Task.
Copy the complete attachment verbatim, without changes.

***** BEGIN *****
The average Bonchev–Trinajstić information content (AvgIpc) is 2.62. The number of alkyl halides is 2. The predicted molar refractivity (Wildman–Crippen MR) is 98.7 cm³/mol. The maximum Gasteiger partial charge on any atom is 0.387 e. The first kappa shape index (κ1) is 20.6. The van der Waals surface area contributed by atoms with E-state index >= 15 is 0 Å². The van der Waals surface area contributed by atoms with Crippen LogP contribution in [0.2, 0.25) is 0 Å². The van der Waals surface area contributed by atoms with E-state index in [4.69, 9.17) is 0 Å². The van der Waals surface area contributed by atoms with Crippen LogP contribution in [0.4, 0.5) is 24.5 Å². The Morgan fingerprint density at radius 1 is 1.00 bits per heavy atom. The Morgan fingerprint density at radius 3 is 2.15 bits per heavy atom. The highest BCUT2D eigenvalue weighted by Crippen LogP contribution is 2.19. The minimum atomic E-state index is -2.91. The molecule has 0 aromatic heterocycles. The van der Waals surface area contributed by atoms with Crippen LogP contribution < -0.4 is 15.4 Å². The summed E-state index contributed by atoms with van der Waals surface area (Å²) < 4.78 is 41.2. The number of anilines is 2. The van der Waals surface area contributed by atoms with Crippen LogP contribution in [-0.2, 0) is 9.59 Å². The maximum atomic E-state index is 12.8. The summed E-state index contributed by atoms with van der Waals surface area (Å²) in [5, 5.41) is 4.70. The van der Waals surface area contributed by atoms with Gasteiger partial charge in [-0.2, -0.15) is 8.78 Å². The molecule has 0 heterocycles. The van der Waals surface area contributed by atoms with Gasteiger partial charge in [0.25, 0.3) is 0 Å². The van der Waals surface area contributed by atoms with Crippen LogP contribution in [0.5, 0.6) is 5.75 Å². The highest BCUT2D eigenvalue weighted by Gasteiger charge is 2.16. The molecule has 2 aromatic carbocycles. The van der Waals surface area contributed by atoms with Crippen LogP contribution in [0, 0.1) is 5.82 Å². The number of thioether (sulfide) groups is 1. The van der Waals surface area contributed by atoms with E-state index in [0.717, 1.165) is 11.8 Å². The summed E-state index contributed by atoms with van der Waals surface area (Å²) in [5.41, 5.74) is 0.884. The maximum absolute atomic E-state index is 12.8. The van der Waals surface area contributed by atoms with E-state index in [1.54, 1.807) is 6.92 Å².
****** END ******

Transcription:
The average Bonchev–Trinajstić information content (AvgIpc) is 2.62. The number of alkyl halides is 2. The predicted molar refractivity (Wildman–Crippen MR) is 98.7 cm³/mol. The maximum Gasteiger partial charge on any atom is 0.387 e. The first kappa shape index (κ1) is 20.6. The van der Waals surface area contributed by atoms with E-state index >= 15 is 0 Å². The van der Waals surface area contributed by atoms with Crippen LogP contribution in [0.2, 0.25) is 0 Å². The van der Waals surface area contributed by atoms with E-state index in [4.69, 9.17) is 0 Å². The van der Waals surface area contributed by atoms with Crippen LogP contribution in [0.4, 0.5) is 24.5 Å². The Morgan fingerprint density at radius 1 is 1.00 bits per heavy atom. The Morgan fingerprint density at radius 3 is 2.15 bits per heavy atom. The highest BCUT2D eigenvalue weighted by Crippen LogP contribution is 2.19. The minimum atomic E-state index is -2.91. The molecule has 0 aromatic heterocycles. The van der Waals surface area contributed by atoms with Crippen LogP contribution < -0.4 is 15.4 Å². The summed E-state index contributed by atoms with van der Waals surface area (Å²) < 4.78 is 41.2. The number of anilines is 2. The van der Waals surface area contributed by atoms with Crippen LogP contribution in [-0.2, 0) is 9.59 Å². The maximum atomic E-state index is 12.8. The summed E-state index contributed by atoms with van der Waals surface area (Å²) in [5, 5.41) is 4.70. The van der Waals surface area contributed by atoms with Gasteiger partial charge in [-0.2, -0.15) is 8.78 Å². The molecule has 0 heterocycles. The van der Waals surface area contributed by atoms with Gasteiger partial charge in [0.25, 0.3) is 0 Å². The van der Waals surface area contributed by atoms with Crippen LogP contribution in [0.5, 0.6) is 5.75 Å². The highest BCUT2D eigenvalue weighted by Gasteiger charge is 2.16. The molecule has 2 aromatic carbocycles. The van der Waals surface area contributed by atoms with Crippen LogP contribution in [0, 0.1) is 5.82 Å². The number of thioether (sulfide) groups is 1. The van der Waals surface area contributed by atoms with E-state index in [0.717, 1.165) is 11.8 Å². The summed E-state index contributed by atoms with van der Waals surface area (Å²) in [5.41, 5.74) is 0.884. The maximum absolute atomic E-state index is 12.8. The van der Waals surface area contributed by atoms with E-state index in [1.54, 1.807) is 6.92 Å².